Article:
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Number of Failed Banks Reaches 149

November 23, 2010

The Federal Deposit Insurance Corp. reported that state and federal regulators closed banks in Wisconsin, Florida and Pennsylvania.

Three more banks were closed by state and federal regulators, bringing the number of insured institutions on the Federal Deposit Insurance Corporation’s failed bank list to 149 for the year.

In 2009, there were 140 banks closed.

In Burlington, Wis., First Banking Center, which had 17 branch locations, $664.8 million in deposits and $750.7 million in total assets, was closed by he Wisconsin Department of Financial Institutions,

First Michigan Bank of Troy, Mich., reached an agreement with the FDIC to acquire the failed Wisconsin bank. First Michigan paid a 0.50 percent premium for the deposits it picked up and agreed to purchase all of First Banking Center’s assets. The FDIC agreed to share losses on $515.6 million of the acquired assets. The federal agency reported the closing will cost its insurance fund an estimated $142.6 million.

In Carrabelle, Fla., Gulf State Community Bank was closed by the Florida Office of Financial Regulation, which appointed the FDIC as receiver. Arkansas-based Centennial Bank assumed all of the deposits of Gulf State Community Bank, which had five branches.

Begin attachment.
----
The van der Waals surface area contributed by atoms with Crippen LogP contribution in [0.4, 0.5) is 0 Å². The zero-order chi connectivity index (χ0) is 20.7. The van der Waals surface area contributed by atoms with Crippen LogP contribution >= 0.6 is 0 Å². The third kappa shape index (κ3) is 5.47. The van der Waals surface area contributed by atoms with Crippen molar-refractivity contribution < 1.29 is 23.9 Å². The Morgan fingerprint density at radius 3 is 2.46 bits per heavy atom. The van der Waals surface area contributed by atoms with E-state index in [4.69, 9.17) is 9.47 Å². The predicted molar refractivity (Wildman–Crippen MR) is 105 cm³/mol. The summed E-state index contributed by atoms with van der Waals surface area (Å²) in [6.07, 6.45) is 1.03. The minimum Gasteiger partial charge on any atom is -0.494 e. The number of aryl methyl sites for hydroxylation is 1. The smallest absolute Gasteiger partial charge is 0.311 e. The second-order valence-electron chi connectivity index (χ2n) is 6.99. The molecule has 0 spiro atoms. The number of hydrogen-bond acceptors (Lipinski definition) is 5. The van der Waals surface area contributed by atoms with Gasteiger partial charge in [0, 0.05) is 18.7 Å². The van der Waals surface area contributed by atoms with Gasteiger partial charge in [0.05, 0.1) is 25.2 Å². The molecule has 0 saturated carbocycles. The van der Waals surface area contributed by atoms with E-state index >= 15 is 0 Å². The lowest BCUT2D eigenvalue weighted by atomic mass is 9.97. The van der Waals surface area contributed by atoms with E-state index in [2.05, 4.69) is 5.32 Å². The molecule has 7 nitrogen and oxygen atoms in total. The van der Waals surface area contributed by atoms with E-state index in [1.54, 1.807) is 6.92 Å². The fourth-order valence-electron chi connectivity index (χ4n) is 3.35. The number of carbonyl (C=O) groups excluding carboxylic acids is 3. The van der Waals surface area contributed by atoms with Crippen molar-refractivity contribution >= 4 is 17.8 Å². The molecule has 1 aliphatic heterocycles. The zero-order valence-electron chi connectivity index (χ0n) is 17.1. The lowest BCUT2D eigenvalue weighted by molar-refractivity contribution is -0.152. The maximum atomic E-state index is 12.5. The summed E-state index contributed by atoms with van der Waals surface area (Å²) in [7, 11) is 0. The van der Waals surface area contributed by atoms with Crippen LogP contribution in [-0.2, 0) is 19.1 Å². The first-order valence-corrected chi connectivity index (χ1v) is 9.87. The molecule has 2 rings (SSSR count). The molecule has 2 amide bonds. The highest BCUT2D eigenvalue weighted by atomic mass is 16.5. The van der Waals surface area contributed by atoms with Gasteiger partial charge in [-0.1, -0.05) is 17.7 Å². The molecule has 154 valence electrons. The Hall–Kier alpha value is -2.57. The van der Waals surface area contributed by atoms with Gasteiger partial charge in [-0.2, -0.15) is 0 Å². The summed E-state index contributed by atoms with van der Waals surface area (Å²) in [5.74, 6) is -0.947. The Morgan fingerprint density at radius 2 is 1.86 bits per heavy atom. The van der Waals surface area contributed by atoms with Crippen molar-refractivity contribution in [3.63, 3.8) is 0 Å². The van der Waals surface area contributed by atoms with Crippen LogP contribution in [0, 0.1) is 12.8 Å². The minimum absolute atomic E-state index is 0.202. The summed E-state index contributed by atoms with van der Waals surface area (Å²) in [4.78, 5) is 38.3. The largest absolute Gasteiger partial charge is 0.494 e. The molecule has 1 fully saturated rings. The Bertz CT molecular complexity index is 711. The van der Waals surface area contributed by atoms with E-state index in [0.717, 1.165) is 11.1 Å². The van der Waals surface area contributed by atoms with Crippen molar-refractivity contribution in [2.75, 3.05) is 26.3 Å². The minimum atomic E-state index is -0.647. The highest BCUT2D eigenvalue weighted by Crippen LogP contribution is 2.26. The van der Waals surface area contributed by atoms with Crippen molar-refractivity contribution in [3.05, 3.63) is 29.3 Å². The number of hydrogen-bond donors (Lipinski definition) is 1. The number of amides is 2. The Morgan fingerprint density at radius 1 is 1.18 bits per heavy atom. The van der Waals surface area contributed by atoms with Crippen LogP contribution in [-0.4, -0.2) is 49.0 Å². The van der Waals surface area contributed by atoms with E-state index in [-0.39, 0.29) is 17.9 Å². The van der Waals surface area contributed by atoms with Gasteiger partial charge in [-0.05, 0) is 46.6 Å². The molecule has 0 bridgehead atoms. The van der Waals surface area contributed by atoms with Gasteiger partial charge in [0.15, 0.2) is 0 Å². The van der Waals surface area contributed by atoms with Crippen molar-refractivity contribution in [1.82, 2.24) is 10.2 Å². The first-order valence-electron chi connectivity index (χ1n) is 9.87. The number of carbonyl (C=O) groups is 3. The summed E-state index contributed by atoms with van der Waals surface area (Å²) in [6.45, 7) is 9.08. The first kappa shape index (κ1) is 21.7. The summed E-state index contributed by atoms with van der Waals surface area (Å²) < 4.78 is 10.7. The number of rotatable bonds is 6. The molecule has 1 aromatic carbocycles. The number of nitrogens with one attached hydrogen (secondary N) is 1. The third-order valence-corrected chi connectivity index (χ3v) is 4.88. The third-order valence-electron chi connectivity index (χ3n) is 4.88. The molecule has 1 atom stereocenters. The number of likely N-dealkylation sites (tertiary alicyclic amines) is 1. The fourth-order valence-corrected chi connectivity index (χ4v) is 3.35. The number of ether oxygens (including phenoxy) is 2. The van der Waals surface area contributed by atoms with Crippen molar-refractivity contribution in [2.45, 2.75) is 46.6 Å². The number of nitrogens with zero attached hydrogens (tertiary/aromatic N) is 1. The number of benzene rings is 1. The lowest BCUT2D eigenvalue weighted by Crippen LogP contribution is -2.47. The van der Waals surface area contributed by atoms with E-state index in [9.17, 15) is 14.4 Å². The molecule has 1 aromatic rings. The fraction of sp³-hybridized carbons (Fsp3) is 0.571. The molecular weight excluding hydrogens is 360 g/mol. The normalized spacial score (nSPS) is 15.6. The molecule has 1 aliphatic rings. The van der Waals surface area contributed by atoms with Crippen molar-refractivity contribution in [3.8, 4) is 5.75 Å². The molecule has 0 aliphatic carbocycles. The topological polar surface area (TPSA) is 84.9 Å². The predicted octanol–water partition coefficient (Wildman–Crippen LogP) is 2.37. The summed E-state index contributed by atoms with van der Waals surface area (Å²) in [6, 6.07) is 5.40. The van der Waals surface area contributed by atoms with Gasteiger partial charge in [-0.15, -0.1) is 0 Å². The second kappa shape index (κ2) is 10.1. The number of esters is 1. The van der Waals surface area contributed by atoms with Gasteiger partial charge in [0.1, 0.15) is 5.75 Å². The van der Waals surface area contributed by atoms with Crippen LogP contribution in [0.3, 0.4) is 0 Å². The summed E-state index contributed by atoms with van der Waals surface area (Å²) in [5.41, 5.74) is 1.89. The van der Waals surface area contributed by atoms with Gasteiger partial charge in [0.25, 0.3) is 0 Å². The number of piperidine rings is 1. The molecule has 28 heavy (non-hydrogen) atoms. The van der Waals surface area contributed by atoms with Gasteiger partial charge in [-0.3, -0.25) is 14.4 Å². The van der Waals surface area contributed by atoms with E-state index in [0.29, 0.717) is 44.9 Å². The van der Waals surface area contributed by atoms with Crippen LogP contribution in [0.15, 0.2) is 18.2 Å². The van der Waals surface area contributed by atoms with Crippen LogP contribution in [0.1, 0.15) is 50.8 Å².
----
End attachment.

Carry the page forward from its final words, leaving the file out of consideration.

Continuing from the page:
As of Sept. 30, Gulf State Community Bank had approximately $112.1 million in total assets and $112.2 million in total deposits. Centennial Bank did not pay the FDIC a premium to assume all of the deposits of Gulf State Community Bank. In addition to assuming all of the deposits of the failed bank, Centennial Bank agreed to purchase essentially all of the assets.

The FDIC says Gulf State’s failure will cost its insurance fund approximately $42.7 million. It’s the 28th bank in Florida to go under this year – the most of all states.

VST Bank in Wyomissing, Pennsylvania, agreed to acquire Cynwyd, Pa.-based Allegiance Bank, which operated five branch offices and had deposits of $92 million and assets totaling $106.6 million. It’s the first bank in the state of Pennsylvania to be shut down this year.

VIST Bank paid the FDIC a premium of 0.50 percent for the deposits and will also purchase all of Allegiance Bank’s assets. The closing is expected to cost the FDIC $14.2 million.



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